It’s kinda AWESOME and really helped teach me that it’s okay.  It’s really okay to say, “Wo milu. wo yao qu ….” 我迷路。我要去。。。

    (Traveling in China…DO NOT ASK cops for help…more trouble than it’s worth.  UNLESS, you find yourself in a village of about 30 people in Hulun Buir and he is strolling along the dirt road.  Those coppers enjoyed posing me with some other coppers and taking a photo together examining my Passport/Visa.)

    Besides asking for help, I’ve always had a difficult time accepting the offer of a little assistance.  Why?  Heck if I know…maybe I think it will make me lesser of a person…weak, inferior, etc.

    Well, when you are exhausted, hot, hungry…you learn to accept all the handouts you possibly can.

    There is one major exception – MY BIKE!  At first, I was a little tolerant of people wanting to help hook up the panniers.  But then it just got out of control with big ol’ man sausage fingers being stuck in between my spokes (that sounds a little perverted).  Finally, I broke…the biggest sausages and the most aggressive stranger to approach outside a hotel to “help”.  I pushed his hand back firmly and looked him straight in the eyes and said, no I can do it!  (No quotation marks because it was in Chinese).  Usually I let girls and women give it a go because they are less aggressive and harsh with things.  The last thing I need is a broken bag.  AND, females pay MUCH closer attention to how I do it so they do it nearly perfect themselves.  The men…oh THE MEN………….OH….they have their own way to handle.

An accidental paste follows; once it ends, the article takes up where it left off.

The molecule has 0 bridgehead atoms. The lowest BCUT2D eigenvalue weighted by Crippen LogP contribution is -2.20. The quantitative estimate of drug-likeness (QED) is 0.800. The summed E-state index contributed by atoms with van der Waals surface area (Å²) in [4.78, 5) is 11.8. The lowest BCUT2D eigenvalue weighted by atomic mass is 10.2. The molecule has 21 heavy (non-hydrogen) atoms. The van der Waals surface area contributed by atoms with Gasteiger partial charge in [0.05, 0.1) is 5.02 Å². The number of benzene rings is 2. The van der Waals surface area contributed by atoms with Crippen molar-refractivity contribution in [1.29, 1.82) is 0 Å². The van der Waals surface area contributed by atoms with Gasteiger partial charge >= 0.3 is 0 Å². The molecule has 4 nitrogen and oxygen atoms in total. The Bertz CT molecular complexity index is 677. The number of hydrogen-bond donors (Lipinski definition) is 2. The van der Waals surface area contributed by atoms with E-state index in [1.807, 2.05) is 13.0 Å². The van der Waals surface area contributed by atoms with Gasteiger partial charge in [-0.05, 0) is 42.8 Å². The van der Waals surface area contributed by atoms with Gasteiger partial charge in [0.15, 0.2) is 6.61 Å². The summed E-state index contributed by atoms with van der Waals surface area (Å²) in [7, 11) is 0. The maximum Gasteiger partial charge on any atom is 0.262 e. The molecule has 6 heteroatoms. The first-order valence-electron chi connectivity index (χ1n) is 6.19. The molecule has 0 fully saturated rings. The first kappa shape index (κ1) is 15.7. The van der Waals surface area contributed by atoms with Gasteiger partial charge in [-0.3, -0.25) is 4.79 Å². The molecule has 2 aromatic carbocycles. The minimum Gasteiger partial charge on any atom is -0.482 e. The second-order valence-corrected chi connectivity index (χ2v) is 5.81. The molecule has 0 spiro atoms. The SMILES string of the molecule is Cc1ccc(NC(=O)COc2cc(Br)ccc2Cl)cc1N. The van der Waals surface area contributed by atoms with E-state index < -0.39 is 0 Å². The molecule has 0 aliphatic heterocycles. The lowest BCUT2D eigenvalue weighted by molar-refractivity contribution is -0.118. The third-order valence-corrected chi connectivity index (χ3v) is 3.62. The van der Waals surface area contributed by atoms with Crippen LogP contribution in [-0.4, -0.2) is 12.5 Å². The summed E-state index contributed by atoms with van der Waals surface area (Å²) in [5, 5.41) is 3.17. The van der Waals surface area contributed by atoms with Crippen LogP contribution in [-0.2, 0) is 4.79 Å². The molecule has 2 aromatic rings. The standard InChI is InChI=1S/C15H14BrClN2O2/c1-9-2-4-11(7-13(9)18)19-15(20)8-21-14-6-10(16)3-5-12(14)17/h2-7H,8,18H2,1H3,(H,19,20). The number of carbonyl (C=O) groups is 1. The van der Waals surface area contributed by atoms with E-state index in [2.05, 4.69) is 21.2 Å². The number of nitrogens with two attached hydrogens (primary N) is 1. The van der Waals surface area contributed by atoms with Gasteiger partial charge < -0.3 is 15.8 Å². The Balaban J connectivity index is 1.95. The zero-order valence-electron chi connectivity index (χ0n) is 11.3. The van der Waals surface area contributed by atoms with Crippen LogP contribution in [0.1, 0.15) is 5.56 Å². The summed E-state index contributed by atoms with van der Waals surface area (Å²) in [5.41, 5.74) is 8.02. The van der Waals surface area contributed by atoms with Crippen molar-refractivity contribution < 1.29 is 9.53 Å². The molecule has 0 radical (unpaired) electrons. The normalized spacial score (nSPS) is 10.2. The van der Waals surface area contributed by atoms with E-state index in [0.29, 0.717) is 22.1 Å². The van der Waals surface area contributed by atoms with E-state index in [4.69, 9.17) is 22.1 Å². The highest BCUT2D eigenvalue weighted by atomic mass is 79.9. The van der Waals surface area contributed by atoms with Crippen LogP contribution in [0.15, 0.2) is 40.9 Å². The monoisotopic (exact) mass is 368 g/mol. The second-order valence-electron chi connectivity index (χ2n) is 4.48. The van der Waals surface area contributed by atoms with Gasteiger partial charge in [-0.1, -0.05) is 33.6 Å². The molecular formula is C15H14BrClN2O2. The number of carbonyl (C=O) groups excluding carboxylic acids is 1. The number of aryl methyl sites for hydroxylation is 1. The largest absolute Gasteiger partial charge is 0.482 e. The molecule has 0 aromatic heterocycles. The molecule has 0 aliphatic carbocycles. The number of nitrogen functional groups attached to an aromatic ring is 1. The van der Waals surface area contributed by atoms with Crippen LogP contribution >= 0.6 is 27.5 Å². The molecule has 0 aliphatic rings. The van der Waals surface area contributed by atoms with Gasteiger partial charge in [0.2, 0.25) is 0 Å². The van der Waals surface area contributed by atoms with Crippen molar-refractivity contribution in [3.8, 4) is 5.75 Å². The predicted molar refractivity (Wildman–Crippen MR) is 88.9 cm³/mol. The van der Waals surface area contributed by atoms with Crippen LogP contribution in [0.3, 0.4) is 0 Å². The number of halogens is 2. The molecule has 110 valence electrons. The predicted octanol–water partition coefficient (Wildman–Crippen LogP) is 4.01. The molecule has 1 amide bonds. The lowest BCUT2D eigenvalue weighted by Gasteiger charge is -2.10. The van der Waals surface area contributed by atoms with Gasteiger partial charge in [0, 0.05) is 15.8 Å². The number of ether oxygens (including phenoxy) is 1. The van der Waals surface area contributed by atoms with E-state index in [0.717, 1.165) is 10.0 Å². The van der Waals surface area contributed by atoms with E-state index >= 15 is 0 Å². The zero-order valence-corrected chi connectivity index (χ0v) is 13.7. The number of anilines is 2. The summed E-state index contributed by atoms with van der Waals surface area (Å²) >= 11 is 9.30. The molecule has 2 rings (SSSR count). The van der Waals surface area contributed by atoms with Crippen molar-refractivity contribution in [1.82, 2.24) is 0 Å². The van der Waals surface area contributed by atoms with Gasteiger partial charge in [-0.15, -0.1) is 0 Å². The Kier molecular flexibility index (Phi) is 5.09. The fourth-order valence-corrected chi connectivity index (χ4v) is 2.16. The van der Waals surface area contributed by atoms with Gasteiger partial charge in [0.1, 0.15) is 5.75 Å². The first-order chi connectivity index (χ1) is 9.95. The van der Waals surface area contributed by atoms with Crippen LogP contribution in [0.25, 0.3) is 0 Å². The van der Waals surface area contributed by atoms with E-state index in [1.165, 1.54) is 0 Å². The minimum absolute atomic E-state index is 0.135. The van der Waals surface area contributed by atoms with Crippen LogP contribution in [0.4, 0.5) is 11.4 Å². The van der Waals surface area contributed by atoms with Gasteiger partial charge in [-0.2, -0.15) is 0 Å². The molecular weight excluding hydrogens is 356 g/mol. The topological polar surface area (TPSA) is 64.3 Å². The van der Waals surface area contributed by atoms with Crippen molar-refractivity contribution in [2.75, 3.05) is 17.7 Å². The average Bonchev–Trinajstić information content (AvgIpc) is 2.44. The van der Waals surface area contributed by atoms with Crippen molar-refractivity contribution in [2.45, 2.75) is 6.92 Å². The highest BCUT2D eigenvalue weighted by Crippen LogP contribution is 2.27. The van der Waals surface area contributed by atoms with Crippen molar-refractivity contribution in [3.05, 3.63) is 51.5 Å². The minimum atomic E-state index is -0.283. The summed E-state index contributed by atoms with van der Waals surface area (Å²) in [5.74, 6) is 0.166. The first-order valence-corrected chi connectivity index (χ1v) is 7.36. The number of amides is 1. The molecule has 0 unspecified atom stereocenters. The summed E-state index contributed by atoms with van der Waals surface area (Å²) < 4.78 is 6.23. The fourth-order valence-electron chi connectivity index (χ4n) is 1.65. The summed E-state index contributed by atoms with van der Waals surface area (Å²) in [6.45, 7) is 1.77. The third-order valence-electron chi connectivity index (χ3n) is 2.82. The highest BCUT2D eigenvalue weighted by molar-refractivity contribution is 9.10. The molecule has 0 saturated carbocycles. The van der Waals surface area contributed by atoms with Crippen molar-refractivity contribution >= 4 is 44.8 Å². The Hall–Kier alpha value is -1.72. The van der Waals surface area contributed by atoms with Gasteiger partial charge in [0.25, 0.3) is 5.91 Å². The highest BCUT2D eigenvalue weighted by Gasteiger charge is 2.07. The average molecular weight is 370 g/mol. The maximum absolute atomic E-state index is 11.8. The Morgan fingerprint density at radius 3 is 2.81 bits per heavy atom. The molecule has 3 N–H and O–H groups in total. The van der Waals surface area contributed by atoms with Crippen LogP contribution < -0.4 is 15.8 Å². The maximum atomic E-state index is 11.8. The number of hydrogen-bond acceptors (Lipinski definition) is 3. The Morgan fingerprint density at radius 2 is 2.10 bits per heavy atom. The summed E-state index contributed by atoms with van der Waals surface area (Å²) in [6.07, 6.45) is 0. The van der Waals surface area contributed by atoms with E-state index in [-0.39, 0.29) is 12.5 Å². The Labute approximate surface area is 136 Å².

(Dear Reader, can you sense the feelings I have for the opposite sex here?  This is for another very VERY long essay in the future.  In small towns and especially villages, the men are generally harmless and kind…but start getting into “cities” – it’s a whole ‘nuther story.  That will be also included in my “Rules of the Road – Women Edition”.  I’d love to write a research paper on this subject but I think it may be a little one sided as 90% of my sources would be women.   Does the problem lie with the fact that there are no men in the education system as teachers?  Children are raised my women generally, where the boy is coddled beyond belief?  Where are the role models?  Probably working, making money to support their family…I don’t know – it’s stuff that swims in my head every single day.)

    I don’t know if “solo” is the right word for my trip.  The amount of help and advice I have been given, and still receive, is beyond belief.  Every day, for nearly 5 months, someone offered me help of some sort.  Whether it was handing me water out of a car window, offering me a ride (no way), route advice, etc.

    What I’ve really realized is that when you, me, us, ask for help – we open up ourselves to others.  And with this relationship wonderful things can happen and evolve.  Sometimes, after riding for hours without any human contact or communication, I would pull over and ask a question I already knew just to see where it would lead me.  Okay, yeah yeah yeah…once it lead me to a dangerous place…but you get what I’m saying.

    So, I went from being afraid to ask for help to just going up to strangers with questions that I didn’t need answered just for human interaction.

    I have more about all this written in my journals, which probably sounds a little more poetic, but I thought I would share now.

    Every day I wake up wondering where I would be…I check the weather every evening to see how cold it would be getting in the NW.  Every time I get on my cruiser or road bike here, I get butterflies in my stomach.  When I road Lieutenant home from the train station a couple weeks back – I have a feeling towards it that I have never felt towards an in-animate object in my life.  She/He has a life of it’s own and when I gaze at her/him, I feel like he/she is gazing back with the same thoughts, memories, and experiences.  Weird, bizarre, crazy…maybe…it’s kind of my best friend and an extension of myself.